IDEAS home Printed from https://ideas.repec.org/
MyIDEAS: Login to save this paper or follow this series

Home Production, Market Production and the Gender Wage Gap: Incentives and Expectations

  • Albanesi, Stefania
  • Olivetti, Claudia

This paper explores the hypothesis that gender wage differentials arise from the interaction between the intra-household allocation of labour and the contractual relation between firms and workers in the presence of private information on workers’ labour market attachment. In our model, if firms believe women to be less attached to market work than men, they will offer them labour contracts with lower earnings and lower hours even in the absence of gender differences in productivity. This implies that it is efficient for wives to allocate more time to home production. Hence, women will be less attached to market work and firms’ expectations are confirmed. If firms instead believe that labour market attachment is the same across genders, they will offer the same labour contracts to male and female workers. Then, the efficient intra-household allocation of labour will not be related to gender. It is statistical discrimination that determines gender differentials in the first type of equilibrium. Given that firms may use gender as a screening device, discrimination actually reduces the incentive problem for firms, eliminating adverse selection. Additionally, our model predicts that, in equilibria with female discrimination, gender earning gaps should be higher in industries/occupations in which the incentive problem is more severe. We use Census data for the year 2000 to show that this is the case.

If you experience problems downloading a file, check if you have the proper application to view it first. In case of further problems read the IDEAS help page. Note that these files are not on the IDEAS site. Please be patient as the files may be large.

File URL: http://www.cepr.org/active/publications/discussion_papers/dp.php?dpno=4984
Download Restriction: CEPR Discussion Papers are free to download for our researchers, subscribers and members. If you fall into one of these categories but have trouble downloading our papers, please contact us at subscribers@cepr.org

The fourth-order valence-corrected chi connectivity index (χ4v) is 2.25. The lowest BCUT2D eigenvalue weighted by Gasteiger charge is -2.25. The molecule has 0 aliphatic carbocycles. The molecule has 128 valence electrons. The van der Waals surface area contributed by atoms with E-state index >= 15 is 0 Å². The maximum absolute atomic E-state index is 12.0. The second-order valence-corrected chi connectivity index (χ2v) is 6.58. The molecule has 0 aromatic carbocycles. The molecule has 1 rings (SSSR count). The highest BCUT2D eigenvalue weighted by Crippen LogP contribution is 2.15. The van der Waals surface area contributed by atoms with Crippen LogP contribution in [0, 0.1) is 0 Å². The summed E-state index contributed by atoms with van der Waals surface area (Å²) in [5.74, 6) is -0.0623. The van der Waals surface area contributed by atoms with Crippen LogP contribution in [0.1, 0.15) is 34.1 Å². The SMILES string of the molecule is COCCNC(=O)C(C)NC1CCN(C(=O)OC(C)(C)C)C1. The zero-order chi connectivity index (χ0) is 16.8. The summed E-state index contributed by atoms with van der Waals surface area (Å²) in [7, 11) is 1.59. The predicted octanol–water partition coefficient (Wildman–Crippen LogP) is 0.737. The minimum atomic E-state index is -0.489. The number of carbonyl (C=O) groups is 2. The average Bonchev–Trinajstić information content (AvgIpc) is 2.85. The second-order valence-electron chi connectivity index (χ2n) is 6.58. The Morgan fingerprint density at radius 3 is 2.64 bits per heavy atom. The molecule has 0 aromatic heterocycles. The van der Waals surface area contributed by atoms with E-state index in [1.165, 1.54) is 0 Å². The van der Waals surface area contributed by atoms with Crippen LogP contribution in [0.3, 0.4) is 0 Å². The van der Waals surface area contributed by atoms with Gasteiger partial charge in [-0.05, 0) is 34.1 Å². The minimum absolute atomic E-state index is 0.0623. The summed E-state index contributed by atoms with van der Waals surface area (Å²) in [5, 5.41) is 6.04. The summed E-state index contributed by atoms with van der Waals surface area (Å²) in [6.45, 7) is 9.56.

As the access to this document is restricted, you may want to look for a different version under "Related research" (further below) or search for a different version of it.

Paper provided by C.E.P.R. Discussion Papers in its series CEPR Discussion Papers with number 4984.

as
in new window

Length:
Date of creation: Apr 2005
Date of revision:
Handle: RePEc:cpr:ceprdp:4984
Contact details of provider: Postal: Centre for Economic Policy Research, 77 Bastwick Street, London EC1V 3PZ.
Phone: 44 - 20 - 7183 8801
Fax: 44 - 20 - 7183 8820

Order Information: Email:


References listed on IDEAS
Please report citation or reference errors to , or , if you are the registered author of the cited work, log in to your RePEc Author Service profile, click on "citations" and make appropriate adjustments.:

as in new window
  1. MacLeod, W Bentley & Malcomson, James M, 1988. "Reputation and Hierarchy in Dynamic Models of Employment," Journal of Political Economy, University of Chicago Press, vol. 96(4), pages 832-54, August.
  2. Muriel Niederle & Lise Vesterlund, 2007. "Do Women Shy Away from Competition? Do Men Compete Too Much?," The Quarterly Journal of Economics, MIT Press, vol. 122(3), pages 1067-1101, 08.
  3. Ted Bergstrom, 1994. "A Survey of Theories of the Family," Labor and Demography 9401001, EconWPA, revised 10 Oct 1994.
  4. Jess Benhabib & Richard Rogerson & Randall Wright, 1991. "Homework in macroeconomics: household production and aggregate fluctuations," Staff Report 135, Federal Reserve Bank of Minneapolis.
  5. Jeremy Greenwood & Nezih Guner, 2004. "Marriage and Divorce since World War II: Analyzing the Role of Technological Progress on the Formation of Households," Economie d'Avant Garde Research Reports 8, Economie d'Avant Garde, revised Apr 2008.
  6. Holmstrom, Bengt & Milgrom, Paul, 1991. "Multitask Principal-Agent Analyses: Incentive Contracts, Asset Ownership, and Job Design," Journal of Law, Economics and Organization, Oxford University Press, vol. 7(0), pages 24-52, Special I.
  7. Becker, Gary S, 1985. "Human Capital, Effort, and the Sexual Division of Labor," Journal of Labor Economics, University of Chicago Press, vol. 3(1), pages S33-58, January.
  8. Stephania Albanesi & Claudia Olivetti, 2005. "Home Production, Market Production and the Gender Wage Gap: Incentives and Expectations," Boston University - Department of Economics - Macroeconomics Working Papers Series WP2005-004, Boston University - Department of Economics, revised Aug 2007.